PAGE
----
Because Brazzelli et al. found insufficient economic data comparing treatment with and without ozone, they used the Markov model to analyze data presented by the manufacturer, along with industry expectations of disease progression to determine the cost savings. The Markov model entails reviewing a hypothetical progression of a disease state among a cohort of patients. Standards are used to calculate the proportion of patients whose diseases progress to a particular state over a given time. The researchers speculated that adding ozone to the remineralization protocol is not cost effective for pit and fissure lesions, but has the potential to be cost effective for root surface lesions.10 Naturally, empirical data provides a more reliable picture of the expected benefits of a particular treatment modality.
Dental hygienists should develop original and meta-analytic studies that demonstrate effectiveness and cost-effectiveness of care that entails prevention and early intervention of disease. From the standpoint of public policy, such knowledge fosters efficiency in public health, justifies treatment modalities offered by dental hygienists, and justifies the authority the profession seeks in regulatory reform. On an individual level, knowledge of a treatment’s effectiveness and cost provides dental hygienists with the information they need to recommend a procedure.
An important concept of cost-effectiveness that dental hygienists should understand is finance. Clients often decline dental hygiene care as too costly, especially if they lack insurance or insurance does not fully reimburse expenses. Failure to accept prevention and early intervention care frequently results in deterioration of health and increase in cost of care. When comparing the cost of minimally invasive treatments now with more expensive and invasive treatments in the future, financial calculations provide an accurate comparison. Financial calculations include accounting for all costs and savings associated with accepting or declining treatment, and accounting for the time value of money using a discount rate.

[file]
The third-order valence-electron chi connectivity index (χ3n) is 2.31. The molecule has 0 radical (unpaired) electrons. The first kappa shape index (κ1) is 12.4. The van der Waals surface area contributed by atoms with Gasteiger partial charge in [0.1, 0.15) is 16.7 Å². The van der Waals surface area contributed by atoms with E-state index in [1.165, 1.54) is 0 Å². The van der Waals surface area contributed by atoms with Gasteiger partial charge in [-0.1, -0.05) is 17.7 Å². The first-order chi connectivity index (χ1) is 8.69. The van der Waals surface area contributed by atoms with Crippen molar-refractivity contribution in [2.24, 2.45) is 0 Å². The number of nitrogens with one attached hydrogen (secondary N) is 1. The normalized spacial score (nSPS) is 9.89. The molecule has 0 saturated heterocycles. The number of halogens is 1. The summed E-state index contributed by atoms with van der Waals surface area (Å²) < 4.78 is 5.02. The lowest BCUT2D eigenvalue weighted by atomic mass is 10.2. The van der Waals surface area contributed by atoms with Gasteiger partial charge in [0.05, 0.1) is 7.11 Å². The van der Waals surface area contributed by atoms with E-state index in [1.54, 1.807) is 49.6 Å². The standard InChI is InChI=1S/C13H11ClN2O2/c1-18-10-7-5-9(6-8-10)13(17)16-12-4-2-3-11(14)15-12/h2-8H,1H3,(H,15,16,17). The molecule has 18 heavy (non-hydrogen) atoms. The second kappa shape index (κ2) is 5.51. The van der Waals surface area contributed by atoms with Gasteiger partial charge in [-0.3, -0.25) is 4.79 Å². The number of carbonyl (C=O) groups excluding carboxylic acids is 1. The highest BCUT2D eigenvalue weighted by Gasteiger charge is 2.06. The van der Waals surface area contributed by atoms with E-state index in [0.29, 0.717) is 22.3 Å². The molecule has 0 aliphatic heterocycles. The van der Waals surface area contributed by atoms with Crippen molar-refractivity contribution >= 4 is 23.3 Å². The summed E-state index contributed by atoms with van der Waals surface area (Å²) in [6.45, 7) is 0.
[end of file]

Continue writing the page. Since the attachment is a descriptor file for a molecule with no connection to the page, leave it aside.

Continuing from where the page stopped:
For example, a person might visit a dental hygienist after a year without preventive care. Documentation from the prior office may indicate healthy gingiva and no evident caries. By performing an assessment, the dental hygienist now identifies plaque in areas floss fails to reach because calculus blocks the client’s otherwise thorough home care techniques. In the areas retaining plaque, the dental hygienist diagnoses gingivitis, and in one area, decalcified tooth structure at risk of progressing to a cavity on a tooth already compromised by a large restoration. A reasonable treatment plan for that new client is a prophylaxis and fluoride treatment every six months, and bitewing radiographs once a year. The average cost for those services is $385 per year in the Los Angeles area.11